Amazon announced a slew of new products at its September 25 press conference, but one of the standout devices was the Echo Show 8, a new step up from the Echo Show 5. Aside from the obvious difference in name, the new Echo Show has a larger, high definition screen. While more concrete details and reviews of its performance won’t be available until the device releases on November 21, early specs look good.
Size does matter — for picture quality and sound
The Echo Show 5 measures in at 5.5 inches on the screen with a 960 x 480 resolution. Meanwhile, the Echo Show 8 has an 8-inch screen with a 1280 x 800 resolution. It also has two slightly larger 2-inch speakers compared to the Echo Show 5’s single 1.7-inch speaker. Because both devices put out 10W per channel, the newer version is likely to have better sound quality.
The Echo Show 8 measures in at 7.9 x 5.4 x 3.9 inches, with a total weight of 36.6 ounces. This puts it closer in size to the original Echo Show than to the Echo Show 5, but without the same chunky bezels around the screen. That extra size in the original Echo Show also housed a Zigbee smart home hub, something that neither of these newer devices offer.
How they look and perform
The Echo Show 8 has the same slim aesthetics as its smaller cousin, along with the same slanted design that allows it to sit upright. Just by looking at photos of the two smart displays resting on an adjustable plastic stand, they look almost identical to the stands Amazon has released for previous iterations of the Echo Show, so it is likely another will join the list of potential accessories.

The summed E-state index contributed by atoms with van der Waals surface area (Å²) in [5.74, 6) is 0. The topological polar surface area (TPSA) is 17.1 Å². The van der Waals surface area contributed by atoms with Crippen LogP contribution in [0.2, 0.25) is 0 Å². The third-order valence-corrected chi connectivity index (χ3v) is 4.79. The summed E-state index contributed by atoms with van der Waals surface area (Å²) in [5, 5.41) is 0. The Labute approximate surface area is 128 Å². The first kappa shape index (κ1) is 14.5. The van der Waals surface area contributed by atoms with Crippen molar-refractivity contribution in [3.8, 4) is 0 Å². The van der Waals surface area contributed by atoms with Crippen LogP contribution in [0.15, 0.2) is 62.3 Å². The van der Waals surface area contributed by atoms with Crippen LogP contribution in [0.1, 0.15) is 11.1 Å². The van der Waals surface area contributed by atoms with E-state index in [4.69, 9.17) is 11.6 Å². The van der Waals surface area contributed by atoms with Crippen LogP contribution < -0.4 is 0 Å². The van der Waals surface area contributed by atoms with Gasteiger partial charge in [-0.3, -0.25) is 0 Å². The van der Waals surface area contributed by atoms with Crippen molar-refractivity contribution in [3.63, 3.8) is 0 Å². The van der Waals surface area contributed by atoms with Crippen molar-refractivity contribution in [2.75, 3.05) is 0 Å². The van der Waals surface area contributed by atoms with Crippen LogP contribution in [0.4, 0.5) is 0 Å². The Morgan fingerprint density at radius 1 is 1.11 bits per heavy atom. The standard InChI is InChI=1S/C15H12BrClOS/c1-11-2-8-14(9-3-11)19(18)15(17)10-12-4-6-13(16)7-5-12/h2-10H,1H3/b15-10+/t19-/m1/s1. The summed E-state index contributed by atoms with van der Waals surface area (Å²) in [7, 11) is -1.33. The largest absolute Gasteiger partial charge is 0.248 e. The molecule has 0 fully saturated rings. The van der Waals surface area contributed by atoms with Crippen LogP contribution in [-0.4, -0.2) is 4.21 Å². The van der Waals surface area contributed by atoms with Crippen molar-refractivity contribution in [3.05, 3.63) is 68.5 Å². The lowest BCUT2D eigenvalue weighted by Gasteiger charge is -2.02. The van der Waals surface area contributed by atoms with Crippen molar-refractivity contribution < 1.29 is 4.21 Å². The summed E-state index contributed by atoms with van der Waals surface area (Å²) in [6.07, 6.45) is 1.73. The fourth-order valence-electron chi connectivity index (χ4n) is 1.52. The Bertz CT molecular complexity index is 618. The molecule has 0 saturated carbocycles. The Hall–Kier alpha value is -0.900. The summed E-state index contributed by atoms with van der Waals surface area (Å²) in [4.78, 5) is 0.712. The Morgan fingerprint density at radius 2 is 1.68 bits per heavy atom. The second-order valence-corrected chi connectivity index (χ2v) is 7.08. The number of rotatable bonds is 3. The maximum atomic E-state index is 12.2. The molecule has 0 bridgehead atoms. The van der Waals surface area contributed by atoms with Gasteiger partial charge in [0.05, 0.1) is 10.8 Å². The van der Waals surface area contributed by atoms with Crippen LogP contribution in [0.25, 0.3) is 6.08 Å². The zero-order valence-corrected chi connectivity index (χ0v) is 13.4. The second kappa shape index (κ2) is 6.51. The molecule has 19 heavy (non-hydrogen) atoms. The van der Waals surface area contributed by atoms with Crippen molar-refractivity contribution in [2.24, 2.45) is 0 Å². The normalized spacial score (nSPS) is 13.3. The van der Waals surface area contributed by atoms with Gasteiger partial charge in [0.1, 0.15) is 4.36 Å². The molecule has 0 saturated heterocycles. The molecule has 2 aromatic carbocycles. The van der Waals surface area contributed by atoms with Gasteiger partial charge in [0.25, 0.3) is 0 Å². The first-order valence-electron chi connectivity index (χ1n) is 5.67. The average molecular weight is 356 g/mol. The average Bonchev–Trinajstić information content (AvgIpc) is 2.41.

Boasting the highest resolution screen of any version of the device to date, the larger screen size of the Echo Show 8 makes it perfect for reading off recipes while you’re cooking or as a digital photo album. Video calling will also be much-improved thanks to the HD screen, although the one-megapixel camera remains the same as that of the Echo Show 5.
Both devices come in the same two colors: Sandstone and charcoal. That said, the Echo Show 5 is a device whose smaller size feels more at home on a nightstand or coffee table as a clock/photo frame than the larger silhouette of the Echo Show 8.
Privacy and features
Both the Echo Show 5 and the Echo Show 8 have the same privacy features. You can disconnect the camera and the microphone with the press of a button, and both devices include a plastic shutter that can slide over the camera for an additional layer of security. This is an improvement over the original Echo Show, which allowed users to disconnect the mic and camera, but did not include a slider.
Aside from these basic hardware features, all versions of the Echo Show can serve as a control center for dozens of other smart devices. Control your lights, security system, smart television, and much more with a spoken command. You will also be able to make Alexa kid-friendly by activating Amazon FreeTime. Amazon FreeTime is a subscription-based service ($2.99 per month) that provides access to thousands of Audible books, kid-friendly videos through Amazon Prime Video, and ad-free radio — all while filtering explicit content and staying kid-friendly.
The Echo Show can act as a display for your security system, too. If a compatible smart camera or smart doorbell picks up activity, you can display its view on your Echo Show so that you never have to get out of bed or off the couch to check on what’s happening outside your home.
Which should you buy?
As for pricing, the Echo Show 8 is available for preorder for $129.99, while the Echo Show 5 is now $89.99 on Amazon. However, a combo pack with the new Echo Show and the Echo Show 5 is available for $169.98. Another purchase option includes a Ring Indoor Camera for $159.98. Unlike many deals that include accessories, both of these can save the buyer a decent sum.
The addition of a third Echo Show gives buyers plenty of sizing options, and Amazon’s continued support of earlier versions means that customers don’t need to worry about purchasing a near-obsolete smart device. One size is better suited for a desk or a nightstand, while the others might find their home in the kitchen or on a living room shelf.
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